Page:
In conclusion, taking care of the patient as end stage of life by nurses can play a very critical and challenging part of career in order to provide holistic care to the patient. Although, if we are not able to completely manage all the symptoms of the patient with end stage of cancer, several strategies can be applied to promote patients quality of life till death of life arrives. The above mentioned paragraphs has clearly demonstrated the interconnection between all the issues and nursing intervention that can have great positive influence on the patient’s end stage of life and also to patient family member.

References Campion, B. , (2010). Spiritual care at the end of life : the influence of dame Cicely saunders. Canadian catholic bioethics institute 8(6). Retrieved from http://www. ccbi-utoronto. ca/documents/bioethic_matters/2010/BMVol8number6_SpiritualCare_Cicely%20Saunders. pdf Craven, O. (2000). Palliative care provision and its impact on psychological morbidity in cancer patients. International Journal of Palliative Nursing, 6(10), 501-507.

Retrieved from EBSCOhost. Farrell, M. & Dempsey, J. (2011). Smeltzer & Bare’s textbook of medical- surgical nursing (2nd ) Philadelphia :Lippincott William & Wilkins Ferrell, B., Levy, M. , & Paice, J. (2008). Managing pain from advanced cancer in the palliative care setting. Clinical Journal of Oncology Nursing, 12(4), 575-581. Retrieved from EBSCOhost. Legg, M. (2011). What is psychosocial care and how can nurses better provide it to adult oncology patients. Australian Journal of Advanced Nursing, 28(3), 61-67. Retrieved from EBSCOhost. Lockwood-Rayermann, S. (2006).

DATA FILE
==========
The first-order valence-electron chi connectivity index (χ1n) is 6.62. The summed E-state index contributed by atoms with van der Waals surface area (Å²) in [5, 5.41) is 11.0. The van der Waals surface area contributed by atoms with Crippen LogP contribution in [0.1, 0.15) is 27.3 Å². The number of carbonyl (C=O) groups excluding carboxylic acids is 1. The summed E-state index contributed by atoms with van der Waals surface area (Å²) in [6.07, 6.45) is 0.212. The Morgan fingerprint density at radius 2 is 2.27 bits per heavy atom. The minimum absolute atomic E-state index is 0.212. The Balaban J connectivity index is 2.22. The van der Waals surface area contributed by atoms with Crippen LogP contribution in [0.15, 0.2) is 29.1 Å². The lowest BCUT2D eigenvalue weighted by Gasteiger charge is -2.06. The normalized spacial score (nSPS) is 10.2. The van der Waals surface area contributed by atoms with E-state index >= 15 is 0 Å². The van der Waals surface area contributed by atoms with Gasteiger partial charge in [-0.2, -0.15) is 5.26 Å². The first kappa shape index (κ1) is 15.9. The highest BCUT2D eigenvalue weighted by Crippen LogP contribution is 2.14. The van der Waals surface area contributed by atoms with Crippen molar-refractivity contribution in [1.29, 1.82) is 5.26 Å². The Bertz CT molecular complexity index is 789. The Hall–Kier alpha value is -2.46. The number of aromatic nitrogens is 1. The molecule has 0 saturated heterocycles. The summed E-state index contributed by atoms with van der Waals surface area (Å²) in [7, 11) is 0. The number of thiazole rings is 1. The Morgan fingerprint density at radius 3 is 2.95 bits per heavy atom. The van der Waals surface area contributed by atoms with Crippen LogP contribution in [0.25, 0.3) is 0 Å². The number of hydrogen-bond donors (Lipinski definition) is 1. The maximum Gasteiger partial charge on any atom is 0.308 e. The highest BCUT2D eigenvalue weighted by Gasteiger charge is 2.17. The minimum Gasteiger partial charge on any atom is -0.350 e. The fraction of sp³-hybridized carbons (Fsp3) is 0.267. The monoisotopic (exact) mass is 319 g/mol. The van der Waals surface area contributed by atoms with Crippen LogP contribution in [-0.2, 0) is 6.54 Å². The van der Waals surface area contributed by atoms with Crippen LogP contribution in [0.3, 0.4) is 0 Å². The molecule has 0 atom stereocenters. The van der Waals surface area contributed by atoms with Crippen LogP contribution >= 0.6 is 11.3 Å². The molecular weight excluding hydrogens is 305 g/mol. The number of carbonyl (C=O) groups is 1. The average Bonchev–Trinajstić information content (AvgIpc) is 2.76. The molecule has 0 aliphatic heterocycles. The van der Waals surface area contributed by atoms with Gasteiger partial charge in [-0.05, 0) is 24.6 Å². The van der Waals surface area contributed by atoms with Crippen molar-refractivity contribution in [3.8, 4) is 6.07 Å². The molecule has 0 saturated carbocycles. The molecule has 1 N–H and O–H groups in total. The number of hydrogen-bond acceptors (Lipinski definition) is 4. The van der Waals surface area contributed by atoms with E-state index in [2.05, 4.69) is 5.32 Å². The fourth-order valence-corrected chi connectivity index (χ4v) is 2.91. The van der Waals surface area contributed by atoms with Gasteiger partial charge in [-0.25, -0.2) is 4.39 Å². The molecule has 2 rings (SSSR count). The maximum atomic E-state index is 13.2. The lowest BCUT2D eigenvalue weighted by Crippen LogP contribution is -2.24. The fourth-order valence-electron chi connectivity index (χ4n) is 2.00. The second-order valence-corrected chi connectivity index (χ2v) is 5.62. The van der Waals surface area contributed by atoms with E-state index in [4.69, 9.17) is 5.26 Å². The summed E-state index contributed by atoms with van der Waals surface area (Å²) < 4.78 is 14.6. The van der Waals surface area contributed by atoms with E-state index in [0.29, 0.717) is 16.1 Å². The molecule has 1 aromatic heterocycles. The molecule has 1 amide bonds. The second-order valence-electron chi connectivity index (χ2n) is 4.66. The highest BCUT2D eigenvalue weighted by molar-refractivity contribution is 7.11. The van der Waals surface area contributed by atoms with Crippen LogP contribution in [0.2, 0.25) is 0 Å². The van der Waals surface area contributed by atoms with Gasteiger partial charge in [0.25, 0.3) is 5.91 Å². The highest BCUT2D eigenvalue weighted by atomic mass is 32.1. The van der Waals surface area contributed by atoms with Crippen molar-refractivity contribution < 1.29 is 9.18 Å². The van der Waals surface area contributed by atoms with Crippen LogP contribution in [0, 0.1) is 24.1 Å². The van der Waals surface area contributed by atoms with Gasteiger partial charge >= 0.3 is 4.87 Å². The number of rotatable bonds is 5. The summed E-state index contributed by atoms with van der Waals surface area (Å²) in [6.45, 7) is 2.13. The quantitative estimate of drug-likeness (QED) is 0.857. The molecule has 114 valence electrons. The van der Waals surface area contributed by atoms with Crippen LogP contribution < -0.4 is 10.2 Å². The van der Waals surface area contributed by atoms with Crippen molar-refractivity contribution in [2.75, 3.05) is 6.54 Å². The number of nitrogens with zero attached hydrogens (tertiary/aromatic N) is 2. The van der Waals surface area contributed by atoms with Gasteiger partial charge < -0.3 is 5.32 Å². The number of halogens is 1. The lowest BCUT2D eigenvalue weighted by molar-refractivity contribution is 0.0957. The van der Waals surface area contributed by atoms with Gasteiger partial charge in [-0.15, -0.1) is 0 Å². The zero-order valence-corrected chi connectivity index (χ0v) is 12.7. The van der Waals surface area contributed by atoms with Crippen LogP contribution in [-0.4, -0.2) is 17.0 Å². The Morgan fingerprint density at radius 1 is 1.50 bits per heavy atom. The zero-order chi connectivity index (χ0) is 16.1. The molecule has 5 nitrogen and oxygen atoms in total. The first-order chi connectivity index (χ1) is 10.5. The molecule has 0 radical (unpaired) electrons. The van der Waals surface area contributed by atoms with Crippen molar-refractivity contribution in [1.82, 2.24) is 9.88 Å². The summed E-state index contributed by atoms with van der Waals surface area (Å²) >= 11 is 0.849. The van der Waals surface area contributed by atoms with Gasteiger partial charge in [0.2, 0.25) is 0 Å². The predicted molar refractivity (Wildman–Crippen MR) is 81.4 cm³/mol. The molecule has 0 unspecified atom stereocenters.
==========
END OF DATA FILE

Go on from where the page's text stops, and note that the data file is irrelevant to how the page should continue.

Survivorship Issues in Ovarian Cancer: A Review. Oncology Nursing Forum, 33(3), 553-562. doi:10. 1188/06. ONF. 553-562 Lynch, B. , & Sarazine, J. (2006). A guide to understanding malignant bowel obstruction.

International Journal of Palliative Nursing, 12(4), 164. Retrieved from EBSCOhost. Mystakidou, K. , Parpa, E. , Tsilika, E. , Kalaidopoulou, O. , & Vlahos, L. (2002). The families evaluation on management, care and disclosure for terminal stage cancer patients. BMC Palliative Care, 13-8. Retrieved from EBSCOhost. Searle, C. , & McInerney, F. (2008). Creating comfort: Nurses’ perspectives on pressure care management in the last 48 hours of life. Contemporary Nurse: A Journal for the Australian Nursing Profession, 29(2), 147-158. Retrieved from EBSCOhost.

We use cookies to give you the best experience possible. By continuing we’ll assume you’re on board with our cookie policy Advanced practice nurses are registered nurses with advanced education and skills knowledge, usually at the master’s degree level. (Yarbo, …

We use cookies to give you the best experience possible. By continuing we’ll assume you’re on board with our cookie policy Surgical oncology is the area that is used to treat patients with solid tumors. Surgery is used to treat …

We use cookies to give you the best experience possible. By continuing we’ll assume you’re on board with our cookie policy Palliative care is a specialized segment of health care which involves minimizing and preventing the patients’ pain and suffering. …

We use cookies to give you the best experience possible. By continuing we’ll assume you’re on board with our cookie policy Considering patients are receiving chemotherapy, blood transfusions, antibiotic therapy, and nutritional support, pain/symptom management, postoperative care and palliative care, …

We use cookies to give you the best experience possible. By continuing we’ll assume you’re on board with our cookie policy Pediatric oncology is a specific evidence based area that shows improvement due to the interventions of Oncology Advanced Practice …

We use cookies to give you the best experience possible. By continuing we’ll assume you’re on board with our cookie policy Advanced practice nurses have been somewhat slow to move into research measuring outcomes of their practice (Burns & Grove, …

David from Healtheappointments:

Hi there, would you like to get such a paper? How about receiving a customized one? Check it out https://goo.gl/chNgQy